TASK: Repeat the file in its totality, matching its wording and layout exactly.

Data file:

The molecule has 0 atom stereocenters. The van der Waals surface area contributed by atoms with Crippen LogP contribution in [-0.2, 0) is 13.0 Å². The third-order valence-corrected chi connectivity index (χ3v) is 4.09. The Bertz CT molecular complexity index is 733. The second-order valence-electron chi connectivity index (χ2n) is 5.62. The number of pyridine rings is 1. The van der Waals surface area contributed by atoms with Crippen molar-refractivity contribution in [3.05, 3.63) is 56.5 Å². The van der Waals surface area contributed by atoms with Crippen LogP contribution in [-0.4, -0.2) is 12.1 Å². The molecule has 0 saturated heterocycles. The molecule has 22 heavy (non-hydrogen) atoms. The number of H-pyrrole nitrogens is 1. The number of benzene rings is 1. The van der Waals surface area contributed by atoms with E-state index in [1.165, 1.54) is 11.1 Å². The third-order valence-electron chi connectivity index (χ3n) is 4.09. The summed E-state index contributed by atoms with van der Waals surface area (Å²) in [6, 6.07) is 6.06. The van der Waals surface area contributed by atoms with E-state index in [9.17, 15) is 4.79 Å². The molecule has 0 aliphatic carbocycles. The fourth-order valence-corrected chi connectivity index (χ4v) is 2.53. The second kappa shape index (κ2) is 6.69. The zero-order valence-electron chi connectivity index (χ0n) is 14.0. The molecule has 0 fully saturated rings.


The molecule has 0 atom stereocenters. The van der Waals surface area contributed by atoms with Crippen LogP contribution in [-0.2, 0) is 13.0 Å². The third-order valence-corrected chi connectivity index (χ3v) is 4.09. The Bertz CT molecular complexity index is 733. The second-order valence-electron chi connectivity index (χ2n) is 5.62. The number of pyridine rings is 1. The van der Waals surface area contributed by atoms with Crippen molar-refractivity contribution in [3.05, 3.63) is 56.5 Å². The van der Waals surface area contributed by atoms with Crippen LogP contribution in [-0.4, -0.2) is 12.1 Å². The molecule has 0 saturated heterocycles. The molecule has 22 heavy (non-hydrogen) atoms. The number of H-pyrrole nitrogens is 1. The number of benzene rings is 1. The van der Waals surface area contributed by atoms with E-state index in [1.165, 1.54) is 11.1 Å². The third-order valence-electron chi connectivity index (χ3n) is 4.09. The summed E-state index contributed by atoms with van der Waals surface area (Å²) in [6, 6.07) is 6.06. The van der Waals surface area contributed by atoms with E-state index in [9.17, 15) is 4.79 Å². The molecule has 0 aliphatic carbocycles. The fourth-order valence-corrected chi connectivity index (χ4v) is 2.53. The second kappa shape index (κ2) is 6.69. The zero-order valence-electron chi connectivity index (χ0n) is 14.0. The molecule has 0 fully saturated rings.